Entertainment

Sounds of saw

BY HOWARD CAMPBELL
Observer senior writer

Friday, August 31, 2018

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Tenor Saw was one of the hardcore singers who emerged from the dancehall during the 1980s. These artistes recorded mainly on digital rhythms, often produced by Lloyd “King Jammys” James and played by Steely and Clevie.

With his distinctive yodel, Tenor Saw was king of the hill. Some of his songs, like Pumpkin Belly, got substantial airplay but he and his contemporaries got most attention in the dancehall because their songs were too edgy for mainstream radio.

Here are some of the singers who ruled during the dancehall's digital era:

 

* Nitty Gritty: Best known for the King Jammys-produced Run Down The World, he hailed from Liguanea in St Andrew and like Tenor Saw, was a protégé of Sugar Minott. He also shared an affinity for Jamaican proverbs, as heard on Hog In A Minty, another of his hit songs.

But Nitty Gritty could never top Run Down The World which remains one of the great dancehall songs. He was 34 years old when he was killed by Super Cat in June 1991 confrontation in New York City.

 

* Echo Minott: Echo Minott worked the sound systems and recorded periodically before taking off in 1985 with What The Hell The Police Can Do. That was followed by the Jack Scorpio-produced Lazy Body, a bona fide dancehall gem that features a timeless drum machine intro from Carl Ayton.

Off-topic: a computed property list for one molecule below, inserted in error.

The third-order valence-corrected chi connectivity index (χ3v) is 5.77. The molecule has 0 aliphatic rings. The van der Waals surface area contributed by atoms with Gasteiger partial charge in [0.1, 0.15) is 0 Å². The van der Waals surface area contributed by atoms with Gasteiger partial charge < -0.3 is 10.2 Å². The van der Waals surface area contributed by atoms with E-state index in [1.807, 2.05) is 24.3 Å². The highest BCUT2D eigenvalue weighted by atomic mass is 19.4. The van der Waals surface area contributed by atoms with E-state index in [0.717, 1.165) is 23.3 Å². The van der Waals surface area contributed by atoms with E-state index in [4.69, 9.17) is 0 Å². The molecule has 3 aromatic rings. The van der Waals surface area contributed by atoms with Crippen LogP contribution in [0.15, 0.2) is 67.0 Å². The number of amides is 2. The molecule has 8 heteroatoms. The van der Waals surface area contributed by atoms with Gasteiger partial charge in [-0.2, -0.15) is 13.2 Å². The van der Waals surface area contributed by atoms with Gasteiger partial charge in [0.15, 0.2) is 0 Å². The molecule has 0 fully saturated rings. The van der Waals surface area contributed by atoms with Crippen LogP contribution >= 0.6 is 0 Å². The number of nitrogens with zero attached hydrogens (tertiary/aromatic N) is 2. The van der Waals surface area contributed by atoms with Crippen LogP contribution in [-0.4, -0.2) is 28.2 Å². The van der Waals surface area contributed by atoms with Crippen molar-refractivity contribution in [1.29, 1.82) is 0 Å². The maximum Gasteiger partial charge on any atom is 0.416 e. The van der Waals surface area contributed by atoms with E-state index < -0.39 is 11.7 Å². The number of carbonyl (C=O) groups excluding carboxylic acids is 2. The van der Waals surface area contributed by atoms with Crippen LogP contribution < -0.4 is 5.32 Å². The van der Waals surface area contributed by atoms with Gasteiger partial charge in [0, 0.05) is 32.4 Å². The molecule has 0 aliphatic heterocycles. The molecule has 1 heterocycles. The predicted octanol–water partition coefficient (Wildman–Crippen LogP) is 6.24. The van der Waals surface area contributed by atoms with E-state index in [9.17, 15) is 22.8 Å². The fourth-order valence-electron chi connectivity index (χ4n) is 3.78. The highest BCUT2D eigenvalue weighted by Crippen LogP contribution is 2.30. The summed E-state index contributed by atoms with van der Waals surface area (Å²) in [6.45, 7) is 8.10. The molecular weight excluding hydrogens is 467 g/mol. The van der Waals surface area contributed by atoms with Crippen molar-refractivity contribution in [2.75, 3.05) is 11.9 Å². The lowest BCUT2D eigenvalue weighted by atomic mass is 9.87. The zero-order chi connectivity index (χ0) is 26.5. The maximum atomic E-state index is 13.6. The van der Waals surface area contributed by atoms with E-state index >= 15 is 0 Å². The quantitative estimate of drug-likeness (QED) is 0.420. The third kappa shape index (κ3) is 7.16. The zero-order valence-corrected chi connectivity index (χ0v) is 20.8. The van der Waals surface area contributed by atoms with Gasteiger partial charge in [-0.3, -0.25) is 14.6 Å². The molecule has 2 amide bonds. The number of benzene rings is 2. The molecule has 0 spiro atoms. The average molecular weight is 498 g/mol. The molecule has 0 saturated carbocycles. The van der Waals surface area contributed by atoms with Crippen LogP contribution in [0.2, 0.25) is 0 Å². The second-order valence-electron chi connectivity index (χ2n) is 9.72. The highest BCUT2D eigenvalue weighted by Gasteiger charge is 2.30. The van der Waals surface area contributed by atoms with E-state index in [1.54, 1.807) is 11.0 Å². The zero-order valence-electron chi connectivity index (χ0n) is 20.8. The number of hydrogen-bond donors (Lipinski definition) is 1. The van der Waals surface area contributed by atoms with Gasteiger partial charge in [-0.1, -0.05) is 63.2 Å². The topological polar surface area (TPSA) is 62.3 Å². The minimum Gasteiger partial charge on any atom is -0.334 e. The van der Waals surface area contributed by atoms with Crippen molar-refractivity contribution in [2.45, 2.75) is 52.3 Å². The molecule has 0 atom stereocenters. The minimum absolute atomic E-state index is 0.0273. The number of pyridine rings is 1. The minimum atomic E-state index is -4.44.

Now in his mid-50s, Echo Minott still has the chops as fans who saw his show-stopping performance at Rebel Salute will attest.

 

* Yami Bolo: Greenwich Farm born and bred, Yami Bolo also did some of his early recordings for Sugar Minott and King Jammys. His first big hit came in 1985 with When A Man Is In Love on the famed Stalag rhythm for producer Winston Riley.

Bolo's music became far more spiritual in the late 1980s when he accepted Rastafari and worked for Augustus Pablo and European producers. He had strong sellers in the 1990s with Love My Woman and Put Down Your Weapons.

 

* King Kong: A close friend of Tenor Saw, King Kong also got his start in the dancehall. His signature song is Trouble Again, produced by King Jammys and released in 1986.

Trouble Again was one of the dancehall songs that erupted in British dances through distribution from Greensleeves Records. Because of a similarity in delivery, King Kong is often confused with Tenor Saw, particularly on songs like Jumble Life.

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